Kruger is less thorough in her embrace of advertising techniques than the Guerrilla Girls, but no less forceful in her feminist and anti-capitalist critiques. Once a graphic designer at Condé Nast, she is well-versed in the visual language of print advertising. Her short messages (“I shop therefore I am”; “We don’t need another hero”) suit the slickness of Futura Bold Oblique, and can initially be mistaken for cheeky ad copy. Her signature visual style, adopted in the early 1980s, situates white text inside a red box overlaying close-cropped, black-and-white photographs of women. By borrowing the visual tropes of advertising, then subverting them, Kruger draws our attention to both the tools and the underlying messages of consumerism.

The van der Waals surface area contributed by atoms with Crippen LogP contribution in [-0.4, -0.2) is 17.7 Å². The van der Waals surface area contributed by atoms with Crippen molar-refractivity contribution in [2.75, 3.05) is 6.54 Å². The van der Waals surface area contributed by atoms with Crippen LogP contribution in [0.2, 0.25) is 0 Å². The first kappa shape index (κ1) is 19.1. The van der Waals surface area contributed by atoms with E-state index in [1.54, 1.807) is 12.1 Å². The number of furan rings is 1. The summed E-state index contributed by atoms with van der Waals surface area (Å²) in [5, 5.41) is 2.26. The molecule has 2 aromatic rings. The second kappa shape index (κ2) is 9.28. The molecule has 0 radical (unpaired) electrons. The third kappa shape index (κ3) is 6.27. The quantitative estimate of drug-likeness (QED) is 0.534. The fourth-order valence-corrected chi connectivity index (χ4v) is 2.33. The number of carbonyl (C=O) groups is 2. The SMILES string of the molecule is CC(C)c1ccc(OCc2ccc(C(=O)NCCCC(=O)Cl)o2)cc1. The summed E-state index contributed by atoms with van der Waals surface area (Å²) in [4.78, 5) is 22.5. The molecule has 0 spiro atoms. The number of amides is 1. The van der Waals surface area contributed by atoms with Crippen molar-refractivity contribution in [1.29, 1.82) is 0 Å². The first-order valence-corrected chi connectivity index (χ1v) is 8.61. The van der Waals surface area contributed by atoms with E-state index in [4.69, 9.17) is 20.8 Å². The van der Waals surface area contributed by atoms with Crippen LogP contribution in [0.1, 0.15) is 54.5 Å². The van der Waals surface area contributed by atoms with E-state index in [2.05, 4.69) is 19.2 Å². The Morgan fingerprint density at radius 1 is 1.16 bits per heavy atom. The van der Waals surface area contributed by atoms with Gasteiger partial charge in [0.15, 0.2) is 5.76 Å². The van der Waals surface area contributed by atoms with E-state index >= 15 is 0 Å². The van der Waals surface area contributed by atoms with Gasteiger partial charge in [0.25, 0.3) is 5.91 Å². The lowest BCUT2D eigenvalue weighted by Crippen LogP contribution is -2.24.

“Kruger’s use of language is sharp and astute, but what if she’d used Times New Roman or Comic Sans instead?” says Thomas. “Her work would still be witty, but it wouldn’t have that same punch. It wouldn’t immediately tie back to the original advertisements by using the typeface of so many mass consumer brands. By using Futura, she makes that connection clearer and the criticism all the more pointed.”
In the end, it seems that Kruger was right to ignore that design-school maxim: “Never use Futura.”